Beyoncé Knowles’ track “XO” from her new album Beyoncé begins with a six-second sample of NASA public affairs officer Steve Nesbitt’s commentary immediately after the space shuttle Challenger exploded in January, 1986. “Flight controllers here looking very carefully at the situation… obviously a major malfunction,” Nesbitt says in a monotone punctuated by the beep of a walkie-talkie. Then the song starts, never to return to that sample, or subject.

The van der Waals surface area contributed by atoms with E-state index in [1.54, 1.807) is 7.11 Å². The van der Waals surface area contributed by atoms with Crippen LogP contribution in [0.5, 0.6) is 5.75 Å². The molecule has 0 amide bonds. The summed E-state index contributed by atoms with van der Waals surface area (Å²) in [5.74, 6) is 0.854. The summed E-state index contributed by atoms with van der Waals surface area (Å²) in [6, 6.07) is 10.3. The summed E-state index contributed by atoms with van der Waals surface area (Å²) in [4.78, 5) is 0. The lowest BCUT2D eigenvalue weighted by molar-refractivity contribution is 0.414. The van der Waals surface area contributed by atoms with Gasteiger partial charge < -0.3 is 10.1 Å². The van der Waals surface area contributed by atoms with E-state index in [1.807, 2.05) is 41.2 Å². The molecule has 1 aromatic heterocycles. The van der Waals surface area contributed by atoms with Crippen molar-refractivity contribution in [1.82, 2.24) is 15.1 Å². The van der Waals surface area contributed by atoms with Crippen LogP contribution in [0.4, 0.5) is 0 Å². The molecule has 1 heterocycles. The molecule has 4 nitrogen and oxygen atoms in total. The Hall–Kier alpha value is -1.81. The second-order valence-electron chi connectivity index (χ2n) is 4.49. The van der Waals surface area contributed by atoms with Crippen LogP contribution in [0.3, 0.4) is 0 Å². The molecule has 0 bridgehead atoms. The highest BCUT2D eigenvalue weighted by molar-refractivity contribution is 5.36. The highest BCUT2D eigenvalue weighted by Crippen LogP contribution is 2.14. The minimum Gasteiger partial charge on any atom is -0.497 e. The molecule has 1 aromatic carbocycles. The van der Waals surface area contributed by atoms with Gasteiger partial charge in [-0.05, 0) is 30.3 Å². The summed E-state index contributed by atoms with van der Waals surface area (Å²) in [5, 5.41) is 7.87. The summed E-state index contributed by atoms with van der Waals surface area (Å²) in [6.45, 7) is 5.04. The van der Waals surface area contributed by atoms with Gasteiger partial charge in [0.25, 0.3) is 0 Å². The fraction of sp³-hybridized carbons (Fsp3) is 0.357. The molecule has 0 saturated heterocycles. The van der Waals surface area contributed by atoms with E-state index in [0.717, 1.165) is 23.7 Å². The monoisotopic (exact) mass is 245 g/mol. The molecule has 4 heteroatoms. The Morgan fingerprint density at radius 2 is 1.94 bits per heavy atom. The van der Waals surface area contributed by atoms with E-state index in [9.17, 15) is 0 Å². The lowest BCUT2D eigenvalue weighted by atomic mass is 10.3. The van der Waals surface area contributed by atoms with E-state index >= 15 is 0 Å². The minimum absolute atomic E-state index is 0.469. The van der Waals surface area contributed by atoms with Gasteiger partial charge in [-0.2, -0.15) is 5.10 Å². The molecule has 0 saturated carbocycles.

In the post-Christmas news vacuum, that brief sample provoked a trumped-up outrage. NASA press secretary Lauren B. Worley and June Scobee Rodgers, the widow of Challenger commander Dick Scobee, laid into Rodgers laid into Beyoncé for daring to refer to something that “should never be trivialized.” Beyoncé responded with a meaningless but suitably reverential statement that she and co-writers Ryan Tedder of OneRepublic and Terius “The-Dream” Nash “included the audio in tribute to the unselfish work of the Challenger crew with hope that they will never be forgotten.”
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